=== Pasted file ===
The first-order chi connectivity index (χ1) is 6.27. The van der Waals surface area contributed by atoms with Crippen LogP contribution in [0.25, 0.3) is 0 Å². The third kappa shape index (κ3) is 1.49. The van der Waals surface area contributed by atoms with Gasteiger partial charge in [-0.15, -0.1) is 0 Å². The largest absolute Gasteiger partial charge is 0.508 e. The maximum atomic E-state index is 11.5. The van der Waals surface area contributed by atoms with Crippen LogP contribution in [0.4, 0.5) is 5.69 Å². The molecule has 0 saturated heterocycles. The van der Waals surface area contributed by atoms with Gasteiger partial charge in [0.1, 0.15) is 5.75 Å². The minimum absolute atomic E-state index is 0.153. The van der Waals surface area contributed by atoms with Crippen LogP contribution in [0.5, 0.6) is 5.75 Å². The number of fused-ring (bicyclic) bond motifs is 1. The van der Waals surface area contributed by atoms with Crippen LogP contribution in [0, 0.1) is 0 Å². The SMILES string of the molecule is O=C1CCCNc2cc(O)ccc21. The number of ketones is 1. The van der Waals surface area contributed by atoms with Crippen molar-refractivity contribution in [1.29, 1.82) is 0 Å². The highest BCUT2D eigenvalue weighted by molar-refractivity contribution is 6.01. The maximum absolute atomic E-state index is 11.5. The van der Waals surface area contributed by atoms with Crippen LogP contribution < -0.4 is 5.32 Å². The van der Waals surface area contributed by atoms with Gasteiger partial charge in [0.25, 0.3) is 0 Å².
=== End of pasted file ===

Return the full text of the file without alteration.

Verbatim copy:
The first-order chi connectivity index (χ1) is 6.27. The van der Waals surface area contributed by atoms with Crippen LogP contribution in [0.25, 0.3) is 0 Å². The third kappa shape index (κ3) is 1.49. The van der Waals surface area contributed by atoms with Gasteiger partial charge in [-0.15, -0.1) is 0 Å². The largest absolute Gasteiger partial charge is 0.508 e. The maximum atomic E-state index is 11.5. The van der Waals surface area contributed by atoms with Crippen LogP contribution in [0.4, 0.5) is 5.69 Å². The molecule has 0 saturated heterocycles. The van der Waals surface area contributed by atoms with Gasteiger partial charge in [0.1, 0.15) is 5.75 Å². The minimum absolute atomic E-state index is 0.153. The van der Waals surface area contributed by atoms with Crippen LogP contribution in [0.5, 0.6) is 5.75 Å². The number of fused-ring (bicyclic) bond motifs is 1. The van der Waals surface area contributed by atoms with Crippen LogP contribution in [0, 0.1) is 0 Å². The SMILES string of the molecule is O=C1CCCNc2cc(O)ccc21. The number of ketones is 1. The van der Waals surface area contributed by atoms with Crippen molar-refractivity contribution in [1.29, 1.82) is 0 Å². The highest BCUT2D eigenvalue weighted by molar-refractivity contribution is 6.01. The maximum absolute atomic E-state index is 11.5. The van der Waals surface area contributed by atoms with Crippen LogP contribution < -0.4 is 5.32 Å². The van der Waals surface area contributed by atoms with Gasteiger partial charge in [0.25, 0.3) is 0 Å².